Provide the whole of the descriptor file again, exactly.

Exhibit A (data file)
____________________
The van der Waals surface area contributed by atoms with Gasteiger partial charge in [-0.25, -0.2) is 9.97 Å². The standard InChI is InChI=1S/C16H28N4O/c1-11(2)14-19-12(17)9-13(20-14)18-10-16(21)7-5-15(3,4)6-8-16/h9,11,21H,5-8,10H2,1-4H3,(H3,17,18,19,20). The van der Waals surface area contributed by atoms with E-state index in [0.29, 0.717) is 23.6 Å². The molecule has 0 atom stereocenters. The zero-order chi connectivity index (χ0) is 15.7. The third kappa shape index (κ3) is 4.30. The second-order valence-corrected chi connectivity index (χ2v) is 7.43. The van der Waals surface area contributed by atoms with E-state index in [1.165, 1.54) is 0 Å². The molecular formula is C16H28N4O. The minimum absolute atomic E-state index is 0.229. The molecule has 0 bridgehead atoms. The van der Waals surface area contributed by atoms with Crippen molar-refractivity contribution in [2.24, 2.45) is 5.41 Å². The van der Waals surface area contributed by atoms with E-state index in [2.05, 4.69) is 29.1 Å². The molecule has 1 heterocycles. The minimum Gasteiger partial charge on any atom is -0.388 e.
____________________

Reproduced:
The van der Waals surface area contributed by atoms with Gasteiger partial charge in [-0.25, -0.2) is 9.97 Å². The standard InChI is InChI=1S/C16H28N4O/c1-11(2)14-19-12(17)9-13(20-14)18-10-16(21)7-5-15(3,4)6-8-16/h9,11,21H,5-8,10H2,1-4H3,(H3,17,18,19,20). The van der Waals surface area contributed by atoms with E-state index in [0.29, 0.717) is 23.6 Å². The molecule has 0 atom stereocenters. The zero-order chi connectivity index (χ0) is 15.7. The third kappa shape index (κ3) is 4.30. The second-order valence-corrected chi connectivity index (χ2v) is 7.43. The van der Waals surface area contributed by atoms with E-state index in [1.165, 1.54) is 0 Å². The molecular formula is C16H28N4O. The minimum absolute atomic E-state index is 0.229. The molecule has 0 bridgehead atoms. The van der Waals surface area contributed by atoms with Crippen molar-refractivity contribution in [2.24, 2.45) is 5.41 Å². The van der Waals surface area contributed by atoms with E-state index in [2.05, 4.69) is 29.1 Å². The molecule has 1 heterocycles. The minimum Gasteiger partial charge on any atom is -0.388 e.